It's a busy session on the US calendar today, where the session kicks off firstly with the December ADP employment change print, followed closely by the November trade balance. The final December services and composite PMI’s follow this before we get the all-important ISM non-manufacturing where market expectations are currently sitting for little change at 56.0. November factory orders data along with the final revisions to durable and capital goods orders are also due out before we get the Fed's FOMC minutes from its first rate hike in 9 years at 2pm.
Top Global News:
- Yuan Sinks to Five-Year Low as PBOC Surprises With Weaker Fixing: China sending out confusing policy signals, Macquarie says
- Valeant Said to Name New CEO With Pearson Still Hospitalized: Schiller, Rosiello may be candidates, Wall Street Journal says
- North Korea Says It Successfully Tested First Hydrogen Bomb: Regime in Pyongyang says won’t give up nuclear development. North Korea’s Hydrogen Bomb Claim Disputed by Weapons Experts: Data show explosion yield lower or similar to previous blasts
- Apple Suppliers Drop in Asia After IPhone Output Cut Report: Nikkei Asian Review reports cut of 30% in first quarter
- Brent Crude Drops to 11-Year Low Before U.S. Oil-Stockpile Data: Citigroup, UBS see possible slide in prices toward $30
- Halliburton Faces Longer EU Probe on Missing Early Offer Slot: Co. will likely face protracted antitrust review of its plan to buy oil services rival Baker Hughes for $26b
- Verizon Said to Start Process to Sell Data Centers, Reuters Says: Co. hopes to get more than $2.5b from sale
- NuVasive to Acquire Ellipse Technologies in $410m Deal: Elipse develops surgical implants to treat skeletal deformities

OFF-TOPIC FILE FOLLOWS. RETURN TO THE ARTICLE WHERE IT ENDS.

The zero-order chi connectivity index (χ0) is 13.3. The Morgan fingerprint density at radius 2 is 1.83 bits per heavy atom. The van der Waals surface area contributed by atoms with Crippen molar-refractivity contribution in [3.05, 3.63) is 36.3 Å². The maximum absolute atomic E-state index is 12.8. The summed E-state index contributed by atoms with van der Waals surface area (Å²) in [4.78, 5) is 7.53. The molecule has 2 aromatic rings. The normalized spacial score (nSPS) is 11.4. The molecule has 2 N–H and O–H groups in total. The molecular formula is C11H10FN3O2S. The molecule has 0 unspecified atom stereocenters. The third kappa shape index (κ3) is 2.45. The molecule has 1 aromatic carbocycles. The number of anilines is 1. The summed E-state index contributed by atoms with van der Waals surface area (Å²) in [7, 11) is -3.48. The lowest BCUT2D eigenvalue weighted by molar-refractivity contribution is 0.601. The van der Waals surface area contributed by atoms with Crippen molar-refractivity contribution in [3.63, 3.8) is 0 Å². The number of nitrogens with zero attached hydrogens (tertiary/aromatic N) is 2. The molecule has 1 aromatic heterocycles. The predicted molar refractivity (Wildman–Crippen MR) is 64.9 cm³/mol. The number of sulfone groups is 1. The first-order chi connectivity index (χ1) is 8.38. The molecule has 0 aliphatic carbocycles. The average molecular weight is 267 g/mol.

Bulletin Headline Summary from RanSquawk and Bloomberg
- Aggressive CNY softening by the PBoC and a North Korea nuclear bomb test have added to the weeks risk averse tone
- In FX markets, today's session was again dominated by the JPY pairs, with Asia providing the major drivers of trade
- Highlights today include, US ADP employment change, ISM non-manufacturing composite, factory orders, durable goods and the release of FOMC minutes
- Treasuries gain for a fifth day as China devalues yuan, North Korea says it successfully tested its first hydrogen bomb and a report said Apple would reduce 1Q output of iPhones.
North Korea’s hydrogen bomb test risks reigniting tensions with China and the U.S. after months of calm even as some experts cast doubt on the full extent of Pyongyang’s claim
- The yuan sank to a five-year low and tumbled 1.1% in Hong Kong after the PBOC set the reference rate at an unexpectedly weak level, a sign that policy makers are becoming more tolerant of depreciation
- A private Chinese services gauge slumped to the second- lowest reading since the series began a decade ago and close to a level signaling contraction, suggesting conditions may be weaker than the government’s official index indicates
- The Chinese economy may be headed for a “hard landing” as borrowers are taking on record amounts of debt to repay interest on their existing obligations, said Marc Faber
- Apple Inc. suppliers from Asia to Europe fell after a report saying the world’s most valuable company would reduce 1Q production of its latest iPhones by about 30%
- S&P 500 will fall into a full-sized bear market this year as seven-year cycle in equities is rolling over, UBS technical analysts wrote in a note
- Merkel’s government said about 1.1m asylum seekers entered Germany last year, reaching a record as Europe struggles to manage the influx of refugees from the Middle East and beyond
- A U.K. services gauge eased in December as risks including a British exit from the EU weighed on hiring and business expectations fell to a three-year low
- $25.75b IG priced yesterday, no HY. BofAML Corporate Master Index OAS holds at +173, YTD range 180/129. High Yield Master II OAS narrows 7bp to +703; YTD range 733/438
- Sovereign bond yields lower. Asian and European stocks lower, U.S. equity-index futures slide. Crude oil lower and copper lower, gold gains
US Event Calendar
- 7:00am: MBA Mortgage Applications, Jan. 1 (prior 7.3%)
- 8:15am: ADP Employment Change, Dec. est. 198k (prior 217k)
- 8:30am: Trade Balance, Nov. est. -$44b (prior -$43.89b)
- 9:45am: Markit US Services PMI, Dec. F, est. 54 (prior 53.7); Markit US Composite PMI, Dec F (prior 53.5)
- 10:00am: ISM Non-Mfg Composite, Dec., est. 56 (prior 55.9)
- 10:00am: Factory Orders, Nov., est. -0.2% (prior 1.5%)
- Factory Orders Ex Trans, Nov. (prior 0.2%)
- Durable Goods Orders, Nov. F (prior 0%)
- Durables Ex Transportation, Nov. F (prior -0.1%)
- Cap Goods Orders Non-def Ex Air, Nov F (prior -0.4%)
- Cap Goods Ship Non-def Ex Air, Nov F (prior -0.5%)
- 2:00pm: FOMC Minutes, Dec. 15-16
DB's Jim Reid concludes the overnight wrap